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Clinical applications of functional MRI in epilepsy.

Kesavadas C, Thomas B - Indian J Radiol Imaging (2008)

Bottom Line: It has become a noninvasive alternative to intraoperative cortical stimulation and the Wada test for eloquent cortex mapping and language lateralization, respectively.Its role in predicting postsurgical memory outcome and in localizing the ictal activity is being recognized.Illustrative cases have been discussed, wherein the fMRI results influenced the seizure team's decisions with regard to diagnosis and therapy.

View Article: PubMed Central - PubMed

Affiliation: Department of Imaging Sciences and Interventional Radiology, Sree Chitra Tirunal Institute for Medical Sciences and Technology, Trivandrum - 695 011, India.

ABSTRACT
The role of functional MRI (fMRI) in the presurgical evaluation of patients with intractable epilepsy is being increasingly recognized. Real-time fMRI is an easily performable diagnostic technique in the clinical setting. It has become a noninvasive alternative to intraoperative cortical stimulation and the Wada test for eloquent cortex mapping and language lateralization, respectively. Its role in predicting postsurgical memory outcome and in localizing the ictal activity is being recognized. This review article describes the biophysical basis of blood-oxygen-level-dependent (BOLD) fMRI and the methodology adopted, including the design, paradigms, the fMRI setup, and data analysis. Illustrative cases have been discussed, wherein the fMRI results influenced the seizure team's decisions with regard to diagnosis and therapy. Finally, the special issues involved in fMRI of epilepsy patients and the various challenges of clinical fMRI are detailed.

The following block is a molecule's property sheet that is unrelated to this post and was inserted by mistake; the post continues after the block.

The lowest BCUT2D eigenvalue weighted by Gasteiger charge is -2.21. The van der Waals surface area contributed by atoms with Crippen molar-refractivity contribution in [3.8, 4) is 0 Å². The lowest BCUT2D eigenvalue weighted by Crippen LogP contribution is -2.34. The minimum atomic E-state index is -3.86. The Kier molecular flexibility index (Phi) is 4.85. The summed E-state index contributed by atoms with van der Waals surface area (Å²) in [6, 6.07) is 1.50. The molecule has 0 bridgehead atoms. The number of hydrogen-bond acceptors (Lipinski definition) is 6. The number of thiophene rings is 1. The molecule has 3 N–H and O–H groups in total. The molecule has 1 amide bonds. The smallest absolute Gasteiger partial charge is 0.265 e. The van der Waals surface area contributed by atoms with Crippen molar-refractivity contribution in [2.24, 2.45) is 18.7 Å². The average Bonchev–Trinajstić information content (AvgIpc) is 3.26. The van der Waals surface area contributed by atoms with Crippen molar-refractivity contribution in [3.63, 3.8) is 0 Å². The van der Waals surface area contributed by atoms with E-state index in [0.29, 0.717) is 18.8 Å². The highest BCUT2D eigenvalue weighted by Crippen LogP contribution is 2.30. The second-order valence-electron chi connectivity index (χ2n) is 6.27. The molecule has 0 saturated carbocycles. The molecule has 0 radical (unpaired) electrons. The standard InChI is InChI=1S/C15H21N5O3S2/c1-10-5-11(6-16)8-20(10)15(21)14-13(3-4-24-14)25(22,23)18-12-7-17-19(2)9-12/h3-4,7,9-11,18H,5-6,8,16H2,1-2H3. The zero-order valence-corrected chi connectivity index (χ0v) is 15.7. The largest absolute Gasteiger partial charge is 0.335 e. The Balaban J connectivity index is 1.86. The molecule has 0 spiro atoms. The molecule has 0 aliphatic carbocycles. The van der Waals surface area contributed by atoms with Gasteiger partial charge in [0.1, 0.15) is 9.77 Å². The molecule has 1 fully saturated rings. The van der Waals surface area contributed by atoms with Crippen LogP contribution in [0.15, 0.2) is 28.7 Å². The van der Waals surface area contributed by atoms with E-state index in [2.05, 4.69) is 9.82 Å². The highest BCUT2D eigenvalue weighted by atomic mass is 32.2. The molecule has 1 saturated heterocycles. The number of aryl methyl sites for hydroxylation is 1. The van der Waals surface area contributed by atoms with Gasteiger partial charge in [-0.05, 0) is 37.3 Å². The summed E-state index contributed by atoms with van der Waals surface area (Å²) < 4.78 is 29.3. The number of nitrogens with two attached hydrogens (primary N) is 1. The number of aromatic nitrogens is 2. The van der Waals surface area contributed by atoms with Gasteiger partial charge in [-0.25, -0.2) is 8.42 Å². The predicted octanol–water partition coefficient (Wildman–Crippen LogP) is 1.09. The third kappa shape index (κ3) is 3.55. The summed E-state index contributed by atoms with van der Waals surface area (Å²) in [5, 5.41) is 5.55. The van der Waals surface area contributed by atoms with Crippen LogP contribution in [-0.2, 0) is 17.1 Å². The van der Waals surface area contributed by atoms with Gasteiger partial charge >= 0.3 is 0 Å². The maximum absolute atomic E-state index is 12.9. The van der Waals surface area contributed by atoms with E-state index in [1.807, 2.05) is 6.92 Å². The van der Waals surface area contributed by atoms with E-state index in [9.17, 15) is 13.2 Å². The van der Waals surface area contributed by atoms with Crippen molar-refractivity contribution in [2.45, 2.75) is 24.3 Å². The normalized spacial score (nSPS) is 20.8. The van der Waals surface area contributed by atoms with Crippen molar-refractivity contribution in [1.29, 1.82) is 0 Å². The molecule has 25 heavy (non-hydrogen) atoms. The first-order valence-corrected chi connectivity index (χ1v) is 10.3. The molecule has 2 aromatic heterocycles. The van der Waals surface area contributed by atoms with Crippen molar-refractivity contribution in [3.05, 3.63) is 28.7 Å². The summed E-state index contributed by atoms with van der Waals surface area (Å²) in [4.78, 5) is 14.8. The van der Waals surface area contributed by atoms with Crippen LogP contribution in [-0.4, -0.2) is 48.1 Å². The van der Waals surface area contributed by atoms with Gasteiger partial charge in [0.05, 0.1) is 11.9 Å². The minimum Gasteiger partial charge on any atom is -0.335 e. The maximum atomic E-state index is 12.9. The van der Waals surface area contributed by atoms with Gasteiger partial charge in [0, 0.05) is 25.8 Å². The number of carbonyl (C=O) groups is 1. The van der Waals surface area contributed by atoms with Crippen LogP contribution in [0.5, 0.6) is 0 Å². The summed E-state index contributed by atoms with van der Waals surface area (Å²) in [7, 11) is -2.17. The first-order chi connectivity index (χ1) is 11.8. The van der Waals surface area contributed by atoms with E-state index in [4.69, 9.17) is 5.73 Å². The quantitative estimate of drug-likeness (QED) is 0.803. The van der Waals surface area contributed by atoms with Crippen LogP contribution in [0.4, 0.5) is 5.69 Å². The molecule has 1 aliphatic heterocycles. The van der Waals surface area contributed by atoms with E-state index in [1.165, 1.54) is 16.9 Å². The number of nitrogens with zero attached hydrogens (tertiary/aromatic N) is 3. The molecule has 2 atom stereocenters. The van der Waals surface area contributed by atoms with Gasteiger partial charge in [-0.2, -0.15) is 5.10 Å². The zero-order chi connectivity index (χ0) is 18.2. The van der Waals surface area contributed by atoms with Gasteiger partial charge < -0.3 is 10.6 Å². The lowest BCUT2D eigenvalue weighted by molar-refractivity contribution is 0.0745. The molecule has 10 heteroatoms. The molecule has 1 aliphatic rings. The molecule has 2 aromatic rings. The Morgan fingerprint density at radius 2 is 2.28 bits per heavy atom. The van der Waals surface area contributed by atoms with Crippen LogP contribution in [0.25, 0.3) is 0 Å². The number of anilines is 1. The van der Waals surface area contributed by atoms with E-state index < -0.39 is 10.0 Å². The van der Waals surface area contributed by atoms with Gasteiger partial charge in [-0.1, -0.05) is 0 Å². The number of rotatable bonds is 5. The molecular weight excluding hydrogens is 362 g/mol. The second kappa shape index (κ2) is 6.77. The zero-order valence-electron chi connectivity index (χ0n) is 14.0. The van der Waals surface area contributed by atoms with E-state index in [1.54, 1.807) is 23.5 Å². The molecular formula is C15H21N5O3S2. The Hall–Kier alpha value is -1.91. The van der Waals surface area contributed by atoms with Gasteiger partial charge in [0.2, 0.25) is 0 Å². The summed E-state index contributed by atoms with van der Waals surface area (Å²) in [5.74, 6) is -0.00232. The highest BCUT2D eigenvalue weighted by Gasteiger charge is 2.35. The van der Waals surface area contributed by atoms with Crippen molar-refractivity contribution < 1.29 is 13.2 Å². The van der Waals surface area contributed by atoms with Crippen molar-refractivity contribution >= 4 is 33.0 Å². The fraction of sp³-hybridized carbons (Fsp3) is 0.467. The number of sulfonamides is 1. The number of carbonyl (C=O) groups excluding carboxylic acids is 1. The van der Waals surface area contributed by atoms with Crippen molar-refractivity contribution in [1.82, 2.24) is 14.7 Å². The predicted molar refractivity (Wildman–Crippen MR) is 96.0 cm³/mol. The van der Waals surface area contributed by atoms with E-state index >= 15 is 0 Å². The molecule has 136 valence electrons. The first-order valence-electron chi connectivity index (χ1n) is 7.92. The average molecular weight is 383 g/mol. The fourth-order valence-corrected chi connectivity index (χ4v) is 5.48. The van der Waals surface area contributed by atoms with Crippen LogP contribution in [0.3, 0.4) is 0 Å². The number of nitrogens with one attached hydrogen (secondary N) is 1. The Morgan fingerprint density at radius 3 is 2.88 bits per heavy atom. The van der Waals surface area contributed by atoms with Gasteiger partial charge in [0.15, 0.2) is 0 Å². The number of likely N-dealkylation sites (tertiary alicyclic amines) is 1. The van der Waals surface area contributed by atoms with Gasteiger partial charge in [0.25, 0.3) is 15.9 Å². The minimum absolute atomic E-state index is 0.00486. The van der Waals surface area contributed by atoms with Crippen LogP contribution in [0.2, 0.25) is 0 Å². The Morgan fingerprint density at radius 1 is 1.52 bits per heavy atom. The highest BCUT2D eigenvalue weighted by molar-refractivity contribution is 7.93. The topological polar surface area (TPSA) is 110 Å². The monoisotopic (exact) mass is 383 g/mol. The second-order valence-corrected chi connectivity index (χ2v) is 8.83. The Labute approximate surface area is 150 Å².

No MeSH data available.


Related in: MedlinePlus

Three patients with intractable seizures due to a mass lesion close to the sensorimotor cortex. Presurgical mapping of the motor cortex was performed using bilateral finger tapping vs rest, in all the three patients. MRI (axial FLAIR) and fMRI (inline BOLD coregistered on FLAIR) images (A, B) of the first patient show that the lesion is posterior to the right postcentral gyrus. Since the lesion was placed well away from the motor cortex it was decided to proceed with surgery. MRI and fMRI in the second patient (C, D) show the mass lesion to be abutting the right hand area. The postsurgical risk of developing limb weakness was explained to the patient. MRI and fMRI images of the third patient (E, F) show that the lesion is placed in the motor cortex lateral to the right hand area. Fortunately the seizures in this patient could be controlled with antiepileptic medication. It was decided to postpone the surgery and keep the patient on regular follow-up
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Figure 0007: Three patients with intractable seizures due to a mass lesion close to the sensorimotor cortex. Presurgical mapping of the motor cortex was performed using bilateral finger tapping vs rest, in all the three patients. MRI (axial FLAIR) and fMRI (inline BOLD coregistered on FLAIR) images (A, B) of the first patient show that the lesion is posterior to the right postcentral gyrus. Since the lesion was placed well away from the motor cortex it was decided to proceed with surgery. MRI and fMRI in the second patient (C, D) show the mass lesion to be abutting the right hand area. The postsurgical risk of developing limb weakness was explained to the patient. MRI and fMRI images of the third patient (E, F) show that the lesion is placed in the motor cortex lateral to the right hand area. Fortunately the seizures in this patient could be controlled with antiepileptic medication. It was decided to postpone the surgery and keep the patient on regular follow-up